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Student speaks out against ‘Christian privilege’ display at Indiana university

Display claimed other religions are ‘disenfranchised, exploited, and victimized’

A Christian student at Indiana University-Purdue University Indianapolis recently spoke out about a hallway display constructed by one of his school’s instructors that decried “Christian privilege.” The display “shocked” and “offended” IUPUI student Jacob Stewart, he said.

“Some of the examples [the bulletin board] used as Christians having privilege was being able to worship freely or having a Bible study during school lunch, which is pretty crazy because that’s not a privilege. It’s a constitutional right afforded to everyone regardless of religious background,” he said in a recent appearance on Fox & Friends.

Christians maintain privilege “at the expense of members of target groups,” according to the display. As a result, these targets are “disenfranchised, exploited, and victimized” by Christians. The display also linked Christian privilege to “white supremacy” and “oppression”; non-Christians “are people subjected to exploitation, marginalization, powerlessness, cultural imperialism, and violence.”

The College Fix reached out to Stewart (pictured) on Facebook but has not received a response.

He also spoke to CBN to share his concerns, which reported it as “anti-Christian bigotry on full display.”

“What it really comes down to is the professor was accusing Christians of being oppressors because they are in the majority,” Stewart told CBN. “That shows the double standard when it comes to leftward thinking and when it comes to these college campuses that advocate for diversity and inclusion.”

“They ignore the fact that over 75 percent of black Americans and Latino Americans are Christian,” he said.

IUPUI Native American and indigenous studies lecturer Charmayne “Charli” Champion-Shaw (pictured, left) claimed responsibility for the bulletin board, Campus Reform reported, adding the display remained visible to students in a university hallway at least from October 2022 until the end of the 2022-23 school year.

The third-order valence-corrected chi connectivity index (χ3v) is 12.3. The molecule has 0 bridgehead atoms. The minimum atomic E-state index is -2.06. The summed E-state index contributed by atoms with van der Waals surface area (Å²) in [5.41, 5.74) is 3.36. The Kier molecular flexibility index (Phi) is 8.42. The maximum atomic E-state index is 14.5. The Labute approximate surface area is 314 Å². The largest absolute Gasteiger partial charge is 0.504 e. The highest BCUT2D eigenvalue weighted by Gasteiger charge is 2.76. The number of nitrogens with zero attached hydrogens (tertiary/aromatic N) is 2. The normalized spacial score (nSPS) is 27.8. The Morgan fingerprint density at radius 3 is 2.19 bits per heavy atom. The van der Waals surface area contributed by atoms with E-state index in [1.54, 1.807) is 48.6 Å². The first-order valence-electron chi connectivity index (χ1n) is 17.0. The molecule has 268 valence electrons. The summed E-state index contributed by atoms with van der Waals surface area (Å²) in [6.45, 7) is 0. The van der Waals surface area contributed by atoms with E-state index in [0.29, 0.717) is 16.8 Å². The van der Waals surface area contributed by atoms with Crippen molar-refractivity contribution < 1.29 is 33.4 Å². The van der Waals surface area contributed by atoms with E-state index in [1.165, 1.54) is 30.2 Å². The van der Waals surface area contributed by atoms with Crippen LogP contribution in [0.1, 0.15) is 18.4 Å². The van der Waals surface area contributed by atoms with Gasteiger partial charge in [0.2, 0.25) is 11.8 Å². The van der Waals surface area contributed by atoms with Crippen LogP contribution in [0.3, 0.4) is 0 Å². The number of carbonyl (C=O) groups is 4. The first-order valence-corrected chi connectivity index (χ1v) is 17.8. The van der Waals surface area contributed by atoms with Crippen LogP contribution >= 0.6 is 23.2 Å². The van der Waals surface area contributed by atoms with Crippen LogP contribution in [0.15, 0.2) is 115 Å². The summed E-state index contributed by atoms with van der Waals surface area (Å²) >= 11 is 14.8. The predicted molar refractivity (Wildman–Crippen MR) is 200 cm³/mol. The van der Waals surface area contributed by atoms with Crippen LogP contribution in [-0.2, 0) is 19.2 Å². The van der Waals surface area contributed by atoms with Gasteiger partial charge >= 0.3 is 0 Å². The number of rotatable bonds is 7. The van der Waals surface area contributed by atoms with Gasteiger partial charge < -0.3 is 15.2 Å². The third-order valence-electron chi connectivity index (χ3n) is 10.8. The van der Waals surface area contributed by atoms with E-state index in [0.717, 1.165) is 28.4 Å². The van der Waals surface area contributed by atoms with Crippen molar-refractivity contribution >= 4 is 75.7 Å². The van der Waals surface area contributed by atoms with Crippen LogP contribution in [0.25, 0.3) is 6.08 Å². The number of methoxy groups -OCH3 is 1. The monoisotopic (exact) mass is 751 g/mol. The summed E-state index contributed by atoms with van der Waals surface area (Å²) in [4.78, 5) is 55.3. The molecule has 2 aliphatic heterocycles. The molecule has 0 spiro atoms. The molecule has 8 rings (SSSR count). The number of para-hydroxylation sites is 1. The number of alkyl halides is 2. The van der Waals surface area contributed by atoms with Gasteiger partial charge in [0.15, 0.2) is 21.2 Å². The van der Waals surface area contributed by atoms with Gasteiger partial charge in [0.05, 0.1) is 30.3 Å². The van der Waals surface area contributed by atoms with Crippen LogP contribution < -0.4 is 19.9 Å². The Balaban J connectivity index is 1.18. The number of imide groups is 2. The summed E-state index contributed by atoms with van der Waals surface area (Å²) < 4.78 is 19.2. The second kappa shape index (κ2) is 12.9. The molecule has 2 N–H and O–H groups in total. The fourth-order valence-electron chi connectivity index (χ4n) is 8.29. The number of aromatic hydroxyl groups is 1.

Champion-Shaw serves as director of the school’s Office of American Indian Programs. “With her experience in advocacy and social justice, Champion-Shaw is an ideal proponent of faculty and staff concerns,” IUPUI stated, according to its website.

According to her display, “Christian privilege is the idea that Christians receive inherent advantages in society (in school, in the workplace, and in public places) due to the perception that Christianity is status quo, while other religions are not.” Because of that, other religions are “marginalized” and “perceived as troubling.”

Champion-Shaw recounted her experience in 9th grade with a Christian club that held meetings at lunchtime, calling it “the weaponizing of Christianity.”

This is not the first time the concept of Christian privilege has surfaced on a college campus.

A Rutgers University lecture in 2020 argued “white Christian privilege” and “Christian privilege” are responsible for slavery, genocide and colonialism. In 2018, George Washington University hosted a training session for students and faculty that teaches that Christians — especially white ones — “receive unmerited perks from institutions and systems all across our country.”

Over at Harvard University, the threat of “Christian Nationalism” is perceived as so significant that the student newspaper dedicated a weekly column to it last year. Aidan Scully wrote the “Free Exercise Thereof” column every other Tuesday through November to “investigate” the “concerted effort to undermine the separation of church and state” for The Harvard Crimson. He wrote in his column that “acknowledging and addressing this existential threat should be our utmost constitutional priority.”

As for IUPUI, it lists a number of resources online on its “Division of Diversity, Equity, & Inclusion” webpage that contain more materials with information about “Christian privilege” and privilege in general, like “7 Ways White People Can Combat Their Privilege” and “Explaining Privilege to a Broke White Person.”

Among the resources listed is an article called “White Fragility,” written by author Robin DiAngelo for the International Journal of Critical Pedagogy. DiAngelo wrote the New York Times bestseller “White Fragility: Why It’s So Hard for White People to Talk About Racism,” in which she claimed that a “white supremacist worldview” is “the bedrock of our society and its institutions.”

Efforts by The College Fix to reach several Christian groups on the IUPUI campus for comment went unreturned.

MORE: Teacher drops out of Christian grad school over concern course too ‘woke’

IMAGE: CBN News/YouTube; Indiana University-Purdue University Indianapolis

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About the Author
College Fix contributor Matthew Giffin is a student at Middle Tennessee State University studying journalism and public relations while minoring in psychology. He is the former editor of MTSU Sidelines and is involved with Reformed University Fellowship.